Characterization of an unusual transmissible spongiform encephalopathy in goat by transmission in knock-in transgenic mice

Rona Wilson, Declan King, Nora Hunter, Wilfred Goldmann, Rona M Barron

Research output: Contribution to journalArticlepeer-review

Abstract / Description of output

Bovine spongiform encephalopathy (BSE) is a fatal neurodegenerative disorder of cattle, and its transmission to humans through contaminated food is thought to be the cause of the variant form of Creutzfeldt-Jakob disease (vCJD). BSE is believed to have spread from the recycling in cattle of ruminant tissue in meat and bone meal (MBM), however during this time sheep and goats were also exposed to BSE-contaminated MBM. Both sheep and goats are experimentally susceptible to BSE, and while there have been no reported natural BSE cases in sheep, two goat BSE field cases have been documented. While cases of BSE are rare in small ruminants, the existence of scrapie in both sheep and goats is well established. In the UK, during 2006-2007, a serious outbreak of clinical scrapie was detected in a large dairy goat herd. Subsequently, 200 goats were selected for post-mortem examinations, one of which showed biochemical and immunohistochemical features of the disease associated prion protein (PrPTSE) which differed from all other infected goats. In the present study we investigated this unusual case by performing bioassays into a panel of mouse lines. Following characterisation, we found that strain properties such as the ability to transmit to different mouse lines, lesion profile pattern, degree of PrP deposition in the brain and biochemical features of this unusual goat case were neither consistent with goat BSE nor with a goat scrapie herdmate control. However our results suggest this unusual case has BSE-like properties and highlights the need for continued surveillance.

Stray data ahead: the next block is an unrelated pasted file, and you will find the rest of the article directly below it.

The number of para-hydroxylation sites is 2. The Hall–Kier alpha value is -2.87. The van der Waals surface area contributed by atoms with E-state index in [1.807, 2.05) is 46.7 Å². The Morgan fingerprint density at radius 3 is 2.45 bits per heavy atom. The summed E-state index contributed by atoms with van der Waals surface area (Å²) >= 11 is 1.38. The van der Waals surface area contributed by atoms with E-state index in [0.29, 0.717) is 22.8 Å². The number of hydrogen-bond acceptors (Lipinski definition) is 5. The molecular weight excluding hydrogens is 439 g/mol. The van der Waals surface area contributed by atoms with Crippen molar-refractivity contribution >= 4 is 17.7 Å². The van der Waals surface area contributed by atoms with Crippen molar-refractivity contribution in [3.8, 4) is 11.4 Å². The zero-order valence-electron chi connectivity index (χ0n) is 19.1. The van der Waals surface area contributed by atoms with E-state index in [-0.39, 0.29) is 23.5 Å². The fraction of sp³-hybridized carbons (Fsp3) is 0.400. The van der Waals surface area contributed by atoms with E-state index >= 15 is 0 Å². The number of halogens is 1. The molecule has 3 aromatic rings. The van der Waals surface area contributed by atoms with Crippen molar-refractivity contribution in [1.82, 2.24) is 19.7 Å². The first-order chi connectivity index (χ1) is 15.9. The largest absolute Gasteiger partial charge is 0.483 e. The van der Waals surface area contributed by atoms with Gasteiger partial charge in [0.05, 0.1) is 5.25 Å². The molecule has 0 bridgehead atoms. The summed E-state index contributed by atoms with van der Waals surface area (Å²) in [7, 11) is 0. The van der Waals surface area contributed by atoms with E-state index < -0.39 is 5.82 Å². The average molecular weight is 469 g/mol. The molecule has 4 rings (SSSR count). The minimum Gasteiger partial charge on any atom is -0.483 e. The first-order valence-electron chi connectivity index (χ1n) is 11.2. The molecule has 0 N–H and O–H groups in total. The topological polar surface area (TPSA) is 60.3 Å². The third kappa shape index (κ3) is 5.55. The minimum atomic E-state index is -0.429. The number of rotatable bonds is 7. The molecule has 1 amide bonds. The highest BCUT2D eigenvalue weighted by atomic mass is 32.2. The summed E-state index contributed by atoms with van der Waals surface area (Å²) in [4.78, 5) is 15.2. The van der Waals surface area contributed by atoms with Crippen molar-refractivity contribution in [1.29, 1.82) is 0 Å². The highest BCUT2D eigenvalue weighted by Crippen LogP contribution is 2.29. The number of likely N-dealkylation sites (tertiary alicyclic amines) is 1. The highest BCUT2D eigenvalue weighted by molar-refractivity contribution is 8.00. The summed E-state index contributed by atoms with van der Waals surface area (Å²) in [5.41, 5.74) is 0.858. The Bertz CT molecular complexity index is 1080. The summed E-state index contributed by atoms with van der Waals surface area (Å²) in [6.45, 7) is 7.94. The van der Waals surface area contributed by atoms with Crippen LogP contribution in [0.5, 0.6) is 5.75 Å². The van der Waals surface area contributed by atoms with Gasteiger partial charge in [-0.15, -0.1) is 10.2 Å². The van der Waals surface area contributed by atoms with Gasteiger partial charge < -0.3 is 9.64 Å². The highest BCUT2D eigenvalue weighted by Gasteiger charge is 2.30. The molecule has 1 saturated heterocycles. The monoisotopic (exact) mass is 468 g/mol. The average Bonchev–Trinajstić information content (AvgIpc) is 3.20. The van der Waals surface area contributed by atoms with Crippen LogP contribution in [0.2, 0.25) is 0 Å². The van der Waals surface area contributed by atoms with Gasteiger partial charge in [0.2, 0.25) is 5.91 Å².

Original languageEnglish
Pages (from-to)1922-1932
JournalJournal of General Virology
Issue numberPt 8
Early online date29 May 2013
Publication statusPublished - Aug 2013


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